OTTAWA- Former federal Treasury Board president Jane Philpott says there’s “much more to the story” of the SNC-Lavalin affair that should be told.
In an interview with Maclean’s magazine that landed like a bombshell Thursday on Parliament Hill, the ex-minister says she had concerns before the controversy became public in January, but that she has been prevented from discussing them, alleging efforts by the Prime Minister’s Office to “shut down the story.”
Philpott joined the former attorney general, Jody Wilson-Raybould, in resigning from Justin Trudeau’s cabinet last month, following public allegations that Trudeau and others pressured Wilson-Raybould to avert a criminal prosecution of the Montreal engineering firm for alleged corrupt practices in Libya.
“My sense is that Canadians would like to know the whole story,” Philpott told Maclean’s in her first extended interview since her resignation.
“I believe we actually owe it to Canadians as politicians to ensure that they have the truth. They need to have confidence in the very basic constitutional principle of the independence of the justice system.”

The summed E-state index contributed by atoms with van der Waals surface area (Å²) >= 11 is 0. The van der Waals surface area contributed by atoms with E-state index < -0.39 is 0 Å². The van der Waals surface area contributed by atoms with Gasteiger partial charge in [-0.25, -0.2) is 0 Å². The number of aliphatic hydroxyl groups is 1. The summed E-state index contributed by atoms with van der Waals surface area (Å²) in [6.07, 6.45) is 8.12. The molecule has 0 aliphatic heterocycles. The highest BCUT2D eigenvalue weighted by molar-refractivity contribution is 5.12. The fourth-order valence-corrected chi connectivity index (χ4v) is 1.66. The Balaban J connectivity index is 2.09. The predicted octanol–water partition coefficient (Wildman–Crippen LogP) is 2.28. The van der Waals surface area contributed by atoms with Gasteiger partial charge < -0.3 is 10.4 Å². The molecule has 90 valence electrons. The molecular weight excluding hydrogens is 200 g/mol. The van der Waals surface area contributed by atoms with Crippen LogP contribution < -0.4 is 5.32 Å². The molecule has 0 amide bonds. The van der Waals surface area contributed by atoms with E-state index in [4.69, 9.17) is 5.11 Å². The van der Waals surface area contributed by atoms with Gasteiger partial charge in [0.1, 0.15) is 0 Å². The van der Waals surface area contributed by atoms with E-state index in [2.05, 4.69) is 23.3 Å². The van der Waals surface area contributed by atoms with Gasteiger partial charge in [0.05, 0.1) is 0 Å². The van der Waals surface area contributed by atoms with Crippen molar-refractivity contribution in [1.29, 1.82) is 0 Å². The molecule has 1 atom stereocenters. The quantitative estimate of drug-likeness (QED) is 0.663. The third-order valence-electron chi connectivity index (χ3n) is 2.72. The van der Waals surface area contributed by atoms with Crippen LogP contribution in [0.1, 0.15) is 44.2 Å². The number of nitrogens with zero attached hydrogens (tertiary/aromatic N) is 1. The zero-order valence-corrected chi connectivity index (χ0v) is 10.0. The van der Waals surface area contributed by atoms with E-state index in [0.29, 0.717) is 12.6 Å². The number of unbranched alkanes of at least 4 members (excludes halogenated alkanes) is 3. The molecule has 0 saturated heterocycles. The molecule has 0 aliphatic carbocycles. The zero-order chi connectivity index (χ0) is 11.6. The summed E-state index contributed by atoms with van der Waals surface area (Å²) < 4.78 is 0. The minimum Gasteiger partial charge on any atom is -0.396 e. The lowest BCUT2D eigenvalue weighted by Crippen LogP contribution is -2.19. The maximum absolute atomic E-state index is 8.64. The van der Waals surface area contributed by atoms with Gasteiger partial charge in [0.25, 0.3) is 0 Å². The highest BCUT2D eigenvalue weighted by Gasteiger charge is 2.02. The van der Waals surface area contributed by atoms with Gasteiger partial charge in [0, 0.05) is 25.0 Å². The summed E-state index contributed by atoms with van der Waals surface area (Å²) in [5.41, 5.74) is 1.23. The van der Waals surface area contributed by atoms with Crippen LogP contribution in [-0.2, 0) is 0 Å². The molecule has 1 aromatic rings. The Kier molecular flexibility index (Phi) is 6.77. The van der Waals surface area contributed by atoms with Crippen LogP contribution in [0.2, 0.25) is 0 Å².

Philpott’s new public statements are already fanning the flames of a scandal the government is desperate to douse, and which the Opposition Conservatives are doing their best to keep alive. They’ve forced the House of Commons to sit all night, voting line by line on the Liberal government’s spending plans.
The Liberal majority in the House shot down a Conservative motion calling on Prime Minister Justin Trudeau to let Wilson-Raybould testify more fully about what she experienced through the fall and into the early winter, especially what prompted her to resign from cabinet altogether after she was shuffled from the justice portfolio to Veterans Affairs in January.
The motion was defeated by a vote of 161-134, with both Philpott and Wilson-Raybould absent.
That set the stage for the Conservative-sponsored filibuster that began Wednesday night and continued through Thursday morning.
Since any vote involving government spending is automatically a confidence vote, Liberals were required to be out in force to avoid potential defeat of the government. The voting could theoretically last 36 hours, but the Conservatives have only to keep it going until just after 10 a.m. today to scrub the remainder of the parliamentary day.
A day of committee meetings scheduled for Thursday has already been cancelled.